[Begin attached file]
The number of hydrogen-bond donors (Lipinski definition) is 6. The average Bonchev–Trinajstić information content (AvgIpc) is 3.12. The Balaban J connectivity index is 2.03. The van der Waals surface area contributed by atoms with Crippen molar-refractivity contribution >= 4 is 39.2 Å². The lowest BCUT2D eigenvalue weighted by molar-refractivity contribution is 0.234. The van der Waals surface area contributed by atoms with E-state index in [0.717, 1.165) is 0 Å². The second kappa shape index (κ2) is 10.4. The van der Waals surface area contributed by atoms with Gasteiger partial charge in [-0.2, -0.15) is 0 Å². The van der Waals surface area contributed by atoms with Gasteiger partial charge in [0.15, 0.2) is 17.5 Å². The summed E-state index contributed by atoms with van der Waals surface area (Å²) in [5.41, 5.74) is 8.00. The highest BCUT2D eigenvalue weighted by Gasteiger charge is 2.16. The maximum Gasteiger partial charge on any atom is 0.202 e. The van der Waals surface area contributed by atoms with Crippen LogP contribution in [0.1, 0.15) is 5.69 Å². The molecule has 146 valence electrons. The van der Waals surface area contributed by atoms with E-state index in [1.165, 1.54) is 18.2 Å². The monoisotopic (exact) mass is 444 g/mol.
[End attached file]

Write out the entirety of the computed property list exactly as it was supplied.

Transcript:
The number of hydrogen-bond donors (Lipinski definition) is 6. The average Bonchev–Trinajstić information content (AvgIpc) is 3.12. The Balaban J connectivity index is 2.03. The van der Waals surface area contributed by atoms with Crippen molar-refractivity contribution >= 4 is 39.2 Å². The lowest BCUT2D eigenvalue weighted by molar-refractivity contribution is 0.234. The van der Waals surface area contributed by atoms with E-state index in [0.717, 1.165) is 0 Å². The second kappa shape index (κ2) is 10.4. The van der Waals surface area contributed by atoms with Gasteiger partial charge in [-0.2, -0.15) is 0 Å². The van der Waals surface area contributed by atoms with Gasteiger partial charge in [0.15, 0.2) is 17.5 Å². The summed E-state index contributed by atoms with van der Waals surface area (Å²) in [5.41, 5.74) is 8.00. The highest BCUT2D eigenvalue weighted by Gasteiger charge is 2.16. The maximum Gasteiger partial charge on any atom is 0.202 e. The van der Waals surface area contributed by atoms with Crippen LogP contribution in [0.1, 0.15) is 5.69 Å². The molecule has 146 valence electrons. The van der Waals surface area contributed by atoms with E-state index in [1.165, 1.54) is 18.2 Å². The monoisotopic (exact) mass is 444 g/mol.